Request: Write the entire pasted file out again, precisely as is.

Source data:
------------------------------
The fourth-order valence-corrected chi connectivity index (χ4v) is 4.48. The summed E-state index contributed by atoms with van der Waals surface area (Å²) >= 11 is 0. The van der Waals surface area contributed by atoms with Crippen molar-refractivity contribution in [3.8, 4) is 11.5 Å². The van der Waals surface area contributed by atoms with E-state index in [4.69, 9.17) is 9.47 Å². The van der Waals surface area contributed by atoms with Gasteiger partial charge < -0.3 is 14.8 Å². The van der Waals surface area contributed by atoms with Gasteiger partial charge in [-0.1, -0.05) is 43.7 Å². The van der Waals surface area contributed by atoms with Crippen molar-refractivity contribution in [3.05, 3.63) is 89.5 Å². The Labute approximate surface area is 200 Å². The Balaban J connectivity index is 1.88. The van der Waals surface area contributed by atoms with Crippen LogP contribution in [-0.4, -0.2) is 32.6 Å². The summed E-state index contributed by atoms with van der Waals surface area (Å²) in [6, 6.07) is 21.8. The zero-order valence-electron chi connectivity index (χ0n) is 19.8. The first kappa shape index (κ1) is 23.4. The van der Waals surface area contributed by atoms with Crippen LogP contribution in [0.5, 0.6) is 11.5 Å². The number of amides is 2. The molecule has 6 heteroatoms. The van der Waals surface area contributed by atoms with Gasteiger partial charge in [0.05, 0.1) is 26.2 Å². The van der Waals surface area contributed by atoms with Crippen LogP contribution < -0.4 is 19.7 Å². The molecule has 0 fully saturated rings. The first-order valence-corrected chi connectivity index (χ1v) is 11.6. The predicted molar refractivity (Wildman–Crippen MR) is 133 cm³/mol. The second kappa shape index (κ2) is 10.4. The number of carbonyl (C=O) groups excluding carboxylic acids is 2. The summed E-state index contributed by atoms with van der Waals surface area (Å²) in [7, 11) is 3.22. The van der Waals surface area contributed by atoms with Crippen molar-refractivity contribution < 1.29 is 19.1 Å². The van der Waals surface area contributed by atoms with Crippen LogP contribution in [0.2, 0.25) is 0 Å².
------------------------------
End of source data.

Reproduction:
The fourth-order valence-corrected chi connectivity index (χ4v) is 4.48. The summed E-state index contributed by atoms with van der Waals surface area (Å²) >= 11 is 0. The van der Waals surface area contributed by atoms with Crippen molar-refractivity contribution in [3.8, 4) is 11.5 Å². The van der Waals surface area contributed by atoms with E-state index in [4.69, 9.17) is 9.47 Å². The van der Waals surface area contributed by atoms with Gasteiger partial charge < -0.3 is 14.8 Å². The van der Waals surface area contributed by atoms with Gasteiger partial charge in [-0.1, -0.05) is 43.7 Å². The van der Waals surface area contributed by atoms with Crippen molar-refractivity contribution in [3.05, 3.63) is 89.5 Å². The Labute approximate surface area is 200 Å². The Balaban J connectivity index is 1.88. The van der Waals surface area contributed by atoms with Crippen LogP contribution in [-0.4, -0.2) is 32.6 Å². The summed E-state index contributed by atoms with van der Waals surface area (Å²) in [6, 6.07) is 21.8. The zero-order valence-electron chi connectivity index (χ0n) is 19.8. The first kappa shape index (κ1) is 23.4. The van der Waals surface area contributed by atoms with Crippen LogP contribution in [0.5, 0.6) is 11.5 Å². The number of amides is 2. The molecule has 6 heteroatoms. The van der Waals surface area contributed by atoms with Gasteiger partial charge in [0.05, 0.1) is 26.2 Å². The van der Waals surface area contributed by atoms with Crippen LogP contribution < -0.4 is 19.7 Å². The molecule has 0 fully saturated rings. The first-order valence-corrected chi connectivity index (χ1v) is 11.6. The predicted molar refractivity (Wildman–Crippen MR) is 133 cm³/mol. The second kappa shape index (κ2) is 10.4. The number of carbonyl (C=O) groups excluding carboxylic acids is 2. The summed E-state index contributed by atoms with van der Waals surface area (Å²) in [7, 11) is 3.22. The van der Waals surface area contributed by atoms with Crippen molar-refractivity contribution < 1.29 is 19.1 Å². The van der Waals surface area contributed by atoms with Crippen LogP contribution in [0.2, 0.25) is 0 Å².